In his sole issue on appeal, appellant contends that the evidence was factually insufficient to support the verdict of guilty.

A. Standard of Review

We review the factual sufficiency of the evidence by viewing all of the evidence in a neutral light, and we will set the verdict aside only if the evidence is so weak that the verdict is clearly wrong and manifestly unjust or the verdict is against the great weight and preponderance of the evidence. Johnson v. State, 23 S.W.3d 1, 10-11 (Tex. Crim. App. 2000). In conducting a factual sufficiency review, "an appellant court cannot substitute its judgment for that of the factfinder. . . ." Clewis v. State, 922 S.W.2d 126, 133 (Tex. Crim. App. 1996). "An appellate court judge cannot conclude that a conviction is `clearly wrong' or `manifestly unjust' simply because, on the quantum of evidence admitted, he would have voted to acquit had he been on the jury." Watson v. State, 204 S.W.3d 404, 417 (Tex. Crim. App. 2006). Regarding the second basis for a finding of factual insufficiency, "an appellate court must first be able to say, with some objective basis in the record, that the great weight and preponderance of the . . . evidence contradicts the jury's verdict before [the court] is justified in exercising its appellate fact jurisdiction to order a new trial." Id. (emphasis omitted).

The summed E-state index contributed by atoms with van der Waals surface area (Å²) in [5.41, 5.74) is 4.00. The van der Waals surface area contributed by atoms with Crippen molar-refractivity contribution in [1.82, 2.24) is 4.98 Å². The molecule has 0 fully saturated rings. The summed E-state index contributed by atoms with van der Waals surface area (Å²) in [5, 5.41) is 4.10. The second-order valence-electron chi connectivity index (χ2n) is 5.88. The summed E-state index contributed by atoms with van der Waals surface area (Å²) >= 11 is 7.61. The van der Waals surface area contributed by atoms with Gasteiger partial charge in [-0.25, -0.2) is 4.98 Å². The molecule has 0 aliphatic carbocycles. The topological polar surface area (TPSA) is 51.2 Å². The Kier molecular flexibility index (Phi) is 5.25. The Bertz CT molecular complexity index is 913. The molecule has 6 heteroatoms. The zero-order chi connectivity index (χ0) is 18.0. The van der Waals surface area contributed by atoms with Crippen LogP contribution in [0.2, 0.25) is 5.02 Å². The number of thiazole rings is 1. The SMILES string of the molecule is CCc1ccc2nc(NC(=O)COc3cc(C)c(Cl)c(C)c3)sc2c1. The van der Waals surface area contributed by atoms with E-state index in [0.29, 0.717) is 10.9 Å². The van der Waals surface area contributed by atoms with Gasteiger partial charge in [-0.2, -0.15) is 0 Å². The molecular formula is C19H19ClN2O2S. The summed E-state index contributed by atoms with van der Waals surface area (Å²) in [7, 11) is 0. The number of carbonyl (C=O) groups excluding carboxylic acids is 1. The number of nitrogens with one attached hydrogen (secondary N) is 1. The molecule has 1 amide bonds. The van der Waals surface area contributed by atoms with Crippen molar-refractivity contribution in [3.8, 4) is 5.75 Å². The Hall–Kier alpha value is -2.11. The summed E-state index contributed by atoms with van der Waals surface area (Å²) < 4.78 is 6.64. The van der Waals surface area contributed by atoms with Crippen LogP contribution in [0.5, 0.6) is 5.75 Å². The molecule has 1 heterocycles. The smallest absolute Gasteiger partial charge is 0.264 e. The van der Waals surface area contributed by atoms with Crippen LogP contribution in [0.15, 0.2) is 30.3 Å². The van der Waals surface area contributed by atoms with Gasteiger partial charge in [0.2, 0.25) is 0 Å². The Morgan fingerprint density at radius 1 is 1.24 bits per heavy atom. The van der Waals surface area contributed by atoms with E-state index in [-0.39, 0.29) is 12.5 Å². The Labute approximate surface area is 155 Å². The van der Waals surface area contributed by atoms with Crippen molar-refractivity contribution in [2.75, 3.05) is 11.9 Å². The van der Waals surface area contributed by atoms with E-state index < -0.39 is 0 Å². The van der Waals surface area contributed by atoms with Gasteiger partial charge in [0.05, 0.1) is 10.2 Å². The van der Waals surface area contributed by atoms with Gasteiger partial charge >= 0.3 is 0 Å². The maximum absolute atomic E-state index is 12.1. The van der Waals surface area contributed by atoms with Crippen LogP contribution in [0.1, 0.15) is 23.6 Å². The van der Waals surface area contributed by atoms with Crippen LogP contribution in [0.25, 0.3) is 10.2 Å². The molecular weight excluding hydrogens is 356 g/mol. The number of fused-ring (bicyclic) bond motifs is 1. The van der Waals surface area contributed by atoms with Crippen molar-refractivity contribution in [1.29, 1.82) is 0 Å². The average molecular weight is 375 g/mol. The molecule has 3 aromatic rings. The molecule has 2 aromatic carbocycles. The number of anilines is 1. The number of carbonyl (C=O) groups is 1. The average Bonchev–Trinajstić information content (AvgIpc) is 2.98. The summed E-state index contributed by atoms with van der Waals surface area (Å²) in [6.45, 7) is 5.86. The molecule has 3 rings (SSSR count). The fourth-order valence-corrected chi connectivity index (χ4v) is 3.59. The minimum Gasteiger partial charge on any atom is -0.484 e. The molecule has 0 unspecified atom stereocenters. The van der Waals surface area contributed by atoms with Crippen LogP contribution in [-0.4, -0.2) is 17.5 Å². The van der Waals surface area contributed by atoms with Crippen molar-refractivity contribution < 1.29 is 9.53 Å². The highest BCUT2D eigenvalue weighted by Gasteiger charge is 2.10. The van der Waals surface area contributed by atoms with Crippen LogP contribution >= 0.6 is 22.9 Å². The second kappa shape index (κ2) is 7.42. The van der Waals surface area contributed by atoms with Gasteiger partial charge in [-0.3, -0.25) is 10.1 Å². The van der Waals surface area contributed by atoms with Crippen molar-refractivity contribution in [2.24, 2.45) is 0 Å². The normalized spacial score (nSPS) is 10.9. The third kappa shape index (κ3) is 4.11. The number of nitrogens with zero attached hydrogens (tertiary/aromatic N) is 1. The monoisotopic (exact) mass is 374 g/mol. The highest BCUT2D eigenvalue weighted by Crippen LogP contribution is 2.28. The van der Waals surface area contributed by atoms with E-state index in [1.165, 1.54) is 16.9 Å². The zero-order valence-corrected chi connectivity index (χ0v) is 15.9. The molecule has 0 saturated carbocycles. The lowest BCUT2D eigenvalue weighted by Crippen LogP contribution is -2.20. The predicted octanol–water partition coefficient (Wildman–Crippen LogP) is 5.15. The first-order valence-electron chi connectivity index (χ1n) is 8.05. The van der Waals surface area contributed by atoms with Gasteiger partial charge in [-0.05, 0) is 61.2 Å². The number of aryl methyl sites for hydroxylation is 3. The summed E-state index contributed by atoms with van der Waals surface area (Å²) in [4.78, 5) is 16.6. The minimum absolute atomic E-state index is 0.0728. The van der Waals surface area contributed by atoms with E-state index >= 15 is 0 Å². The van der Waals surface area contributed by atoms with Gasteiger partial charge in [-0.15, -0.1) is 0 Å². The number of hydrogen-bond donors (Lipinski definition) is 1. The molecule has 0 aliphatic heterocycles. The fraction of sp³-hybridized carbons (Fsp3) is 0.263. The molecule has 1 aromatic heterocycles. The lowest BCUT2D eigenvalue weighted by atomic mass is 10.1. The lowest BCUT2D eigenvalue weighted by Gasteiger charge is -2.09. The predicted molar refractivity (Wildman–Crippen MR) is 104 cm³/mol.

B. Factual Sufficiency